Upstairs was the hay loft, so you could really read the history of the place.
It seemed like a fantastically logical step for us to come in here
and make it a combination of a home and a studio space.
Having bought the stables for £180,000, they spent a further 160
turning them into an ultra-modern but sympathetic conversion.
We couldn't have found anything like this.
The site is unique, the final product is unique.
The only way that we could achieve this was by doing it ourselves.
Welcome to our house! Come into the kitchen.
In you go. Wow!
-This is interesting, isn't it? What do you reckon?
A really nice space.
They've got the mix of the...kind of old brickwork.
It's still got that feel of being a stable,
but it's got the mod cons and the modern feel as well.
Some things aren't finished, and some things are but don't look it!
We're keeping that, because
it's a nice way of recognising all the things that happened here.
But it's nice the way you've pushed through that doorway,
and given yourselves an extra metre or so with the doors there.
It was a very expensive piece of work to do actually, that extension.
It's not even that it adds space, it's that it completely changes the way this room works.
It's got a much stronger connection to the outside.
Throughout the house, the old mixes seamlessly with the new.
They have retained original features alongside smart architectural detail.
This is great, isn't it? Look at that, no hands!
The floor is gorgeous. Are these boards that you reclaimed from this building?
They are reclaimed, but they're from a mill.
-But they're absolutely perfect for this.
I love, again, the mix of the old. You've got some wood, wooden floor,
but very, very simple furnishings as well, and loads of light.
-I really like it.
-Laura, in terms of what you are going to create
in your final project,
is this approaching it?
Yeah, I think there's some excellent ideas that we could steal.
And I suppose it's, you know, when we find that property,
it's seeing what will fit as well.
Because some things apply to certain places and not quite so to others.
-There's some good ideas.
-Although it's a traditional building,
you can make it modern, and it will appeal to people.
Just be a bit brave about some things.
We've all enjoyed looking around this.
It really is a credit to the pair of you.
What would be your parting words of advice for Clive and Laura?
Take your time, as much as you possibly can.
If you have to live in the house, shut yourselves off in a bit,
make that bit nice enough that you can live there for as long as you have to.
In terms of money, make sure you have a contingency.
We split our roles and it worked very well in the sense that
Dominic made sure that he designed, the attention stayed there.
I kept an eye on the money.
So we had a couple of set-ups whereby Dom would come to me with these beautiful lights,
and go "I have the perfect lights!"
"You can have them if they cost half as much."
Yeah, you kind of argue a little bit, but not in a way that's unresolvable.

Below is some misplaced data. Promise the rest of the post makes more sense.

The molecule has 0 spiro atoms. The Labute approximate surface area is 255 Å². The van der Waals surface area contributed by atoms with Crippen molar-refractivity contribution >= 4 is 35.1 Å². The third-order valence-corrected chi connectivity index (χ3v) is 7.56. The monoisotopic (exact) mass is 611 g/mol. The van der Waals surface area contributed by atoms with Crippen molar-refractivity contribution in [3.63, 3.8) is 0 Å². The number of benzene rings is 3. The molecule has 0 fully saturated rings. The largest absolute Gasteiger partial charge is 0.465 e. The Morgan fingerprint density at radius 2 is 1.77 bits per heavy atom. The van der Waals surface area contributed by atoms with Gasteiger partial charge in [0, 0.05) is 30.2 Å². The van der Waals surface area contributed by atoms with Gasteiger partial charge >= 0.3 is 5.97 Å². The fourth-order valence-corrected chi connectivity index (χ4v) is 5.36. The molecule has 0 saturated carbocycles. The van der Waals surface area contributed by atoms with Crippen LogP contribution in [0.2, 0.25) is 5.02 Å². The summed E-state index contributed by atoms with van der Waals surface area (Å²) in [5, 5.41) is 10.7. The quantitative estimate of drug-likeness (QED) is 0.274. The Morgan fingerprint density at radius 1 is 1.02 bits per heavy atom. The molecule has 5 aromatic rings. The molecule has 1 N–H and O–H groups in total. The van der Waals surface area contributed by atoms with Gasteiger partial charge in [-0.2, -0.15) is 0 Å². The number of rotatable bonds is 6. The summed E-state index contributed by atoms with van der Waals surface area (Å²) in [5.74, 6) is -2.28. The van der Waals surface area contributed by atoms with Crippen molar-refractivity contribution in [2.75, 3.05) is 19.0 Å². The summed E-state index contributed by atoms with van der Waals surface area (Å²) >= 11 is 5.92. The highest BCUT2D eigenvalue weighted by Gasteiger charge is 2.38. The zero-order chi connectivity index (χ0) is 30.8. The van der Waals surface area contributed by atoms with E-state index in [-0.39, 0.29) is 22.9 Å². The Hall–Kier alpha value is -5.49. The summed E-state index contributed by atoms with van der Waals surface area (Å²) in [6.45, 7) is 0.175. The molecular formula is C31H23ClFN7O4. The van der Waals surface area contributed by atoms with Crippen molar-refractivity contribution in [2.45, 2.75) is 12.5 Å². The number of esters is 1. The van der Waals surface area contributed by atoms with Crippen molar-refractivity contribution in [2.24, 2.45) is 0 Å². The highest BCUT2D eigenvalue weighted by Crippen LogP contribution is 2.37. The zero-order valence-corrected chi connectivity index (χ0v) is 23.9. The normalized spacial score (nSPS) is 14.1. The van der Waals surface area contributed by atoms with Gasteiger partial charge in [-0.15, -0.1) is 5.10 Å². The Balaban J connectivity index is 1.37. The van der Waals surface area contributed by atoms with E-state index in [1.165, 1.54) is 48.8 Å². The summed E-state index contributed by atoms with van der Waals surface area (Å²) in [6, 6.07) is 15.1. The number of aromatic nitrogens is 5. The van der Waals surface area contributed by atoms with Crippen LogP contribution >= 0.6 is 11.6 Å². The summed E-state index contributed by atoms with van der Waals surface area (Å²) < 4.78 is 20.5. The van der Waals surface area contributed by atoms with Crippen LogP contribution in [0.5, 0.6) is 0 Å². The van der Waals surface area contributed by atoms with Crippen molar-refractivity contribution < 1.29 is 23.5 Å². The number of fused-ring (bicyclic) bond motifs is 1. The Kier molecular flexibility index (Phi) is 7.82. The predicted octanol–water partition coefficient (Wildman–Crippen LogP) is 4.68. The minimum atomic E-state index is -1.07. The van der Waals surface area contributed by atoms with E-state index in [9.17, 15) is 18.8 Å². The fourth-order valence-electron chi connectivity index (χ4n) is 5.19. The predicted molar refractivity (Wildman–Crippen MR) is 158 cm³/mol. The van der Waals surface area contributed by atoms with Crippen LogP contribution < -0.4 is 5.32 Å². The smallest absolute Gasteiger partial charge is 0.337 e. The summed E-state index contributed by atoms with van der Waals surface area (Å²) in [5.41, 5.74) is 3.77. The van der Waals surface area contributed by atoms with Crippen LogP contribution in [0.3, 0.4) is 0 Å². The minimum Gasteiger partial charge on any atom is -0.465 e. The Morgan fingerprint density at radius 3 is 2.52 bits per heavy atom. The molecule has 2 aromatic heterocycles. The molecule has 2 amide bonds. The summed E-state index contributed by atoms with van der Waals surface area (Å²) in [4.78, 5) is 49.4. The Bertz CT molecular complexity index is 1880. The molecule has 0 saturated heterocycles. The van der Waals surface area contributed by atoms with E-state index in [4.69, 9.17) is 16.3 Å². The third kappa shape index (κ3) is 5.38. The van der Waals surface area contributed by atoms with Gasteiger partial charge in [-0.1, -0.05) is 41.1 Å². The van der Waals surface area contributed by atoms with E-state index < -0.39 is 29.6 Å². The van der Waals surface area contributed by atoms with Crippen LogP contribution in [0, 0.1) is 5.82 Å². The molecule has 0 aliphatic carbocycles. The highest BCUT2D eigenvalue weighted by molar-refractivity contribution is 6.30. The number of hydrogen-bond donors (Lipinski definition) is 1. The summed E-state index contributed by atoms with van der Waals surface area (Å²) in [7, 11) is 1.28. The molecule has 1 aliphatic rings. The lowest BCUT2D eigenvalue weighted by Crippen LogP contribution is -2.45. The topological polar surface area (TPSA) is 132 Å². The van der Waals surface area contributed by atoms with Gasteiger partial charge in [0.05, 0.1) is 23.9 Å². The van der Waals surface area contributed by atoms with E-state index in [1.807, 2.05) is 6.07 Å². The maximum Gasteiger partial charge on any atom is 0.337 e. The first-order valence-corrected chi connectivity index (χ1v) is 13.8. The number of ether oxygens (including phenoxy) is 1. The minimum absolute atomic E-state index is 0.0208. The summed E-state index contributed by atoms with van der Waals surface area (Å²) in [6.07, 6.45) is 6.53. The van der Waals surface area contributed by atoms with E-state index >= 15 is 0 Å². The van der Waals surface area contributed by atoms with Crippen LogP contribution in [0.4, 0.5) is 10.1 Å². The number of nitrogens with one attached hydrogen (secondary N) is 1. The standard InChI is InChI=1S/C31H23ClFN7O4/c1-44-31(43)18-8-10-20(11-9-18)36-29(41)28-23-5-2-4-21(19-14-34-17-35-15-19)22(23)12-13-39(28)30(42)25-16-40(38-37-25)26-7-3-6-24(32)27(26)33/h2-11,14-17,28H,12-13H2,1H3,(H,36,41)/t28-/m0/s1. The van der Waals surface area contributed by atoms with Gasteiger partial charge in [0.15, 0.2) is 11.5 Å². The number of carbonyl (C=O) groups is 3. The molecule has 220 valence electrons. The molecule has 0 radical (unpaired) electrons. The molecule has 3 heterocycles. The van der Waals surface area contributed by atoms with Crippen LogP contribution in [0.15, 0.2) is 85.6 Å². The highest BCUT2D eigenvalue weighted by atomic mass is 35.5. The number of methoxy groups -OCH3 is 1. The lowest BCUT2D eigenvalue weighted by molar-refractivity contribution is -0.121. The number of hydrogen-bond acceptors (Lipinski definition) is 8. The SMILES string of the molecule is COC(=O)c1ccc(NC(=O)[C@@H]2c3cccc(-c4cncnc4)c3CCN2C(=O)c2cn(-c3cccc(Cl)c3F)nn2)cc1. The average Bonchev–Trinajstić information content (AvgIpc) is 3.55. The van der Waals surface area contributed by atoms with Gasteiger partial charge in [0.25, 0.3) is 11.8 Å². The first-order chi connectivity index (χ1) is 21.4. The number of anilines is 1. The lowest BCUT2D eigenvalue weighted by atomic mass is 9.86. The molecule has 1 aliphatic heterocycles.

I hope that in their search for their perfect property,
we've inspired Laura and Clive with what we've shown them so far.
Well, Clive, when we started out on this,
you said you were confident with some aspects of DIY and renovation,
but you weren't sure about the structural side of things.
How do you feel now that we've shown you the two properties that we have?
I think a little bit less daunted, but still maybe apprehensive.
Looking at the half-renovated property,
it's not insurmountable, what they're doing, so I think
I'm a bit more confident, to be honest.
Good! Laura, what are your thoughts now on finding a suitable property to take forward?
Whereas before I suppose we were just looking for something
that was structurally sound, now probably
wouldn't be quite so nervous about taking it on.
What would be the key lessons that you'd take away from today?
The key lesson that I'll take away is about planning.
I think the amount of preparation that you need to do
before the build phase to maximise the use of the labourers, the costs etc.
I think the point is that it's all doable.
If you can, as you say, plan it properly,
and have the right sort of vision to create the home that you want.
Best of luck, guys. Keep looking.
Your dream property is out there, and buy some new tools!
Well, I am delighted that we've had the chance
to show Clive and Laura two fantastic renovations,
both of them different in terms of style and scope, but both of them
illustrating perfectly one of the key tools in successful renovation...planning.
Plan it once, plan it twice, plan it as much as you can
because then, you'll enjoy it.
After all, it is supposed to be fun.
You are trying to create your dream home.
Subtitles by Red Bee Media Ltd
E-mail [email protected]
Clive Jones and his girlfriend Laura Cuss have moved around a lot in their work in the past, and are now setting their sights on finding a permanent home somewhere within a couple of miles radius of the picturesque town of St Ives in Cambridgeshire.
Clive and Laura are renovation novices but they are hoping an empty house will provide them with the bare bones of a perfect family home and allow them to remodel it to suit their needs.
Presenter Jules Hudson steps in to assist them on their mission and introduces them to other homeowners who have taken on the empty home challenge, taking them to see a previously dilapidated 17th century London stable block which has been turned into an ultra-modern but sympathetic conversion.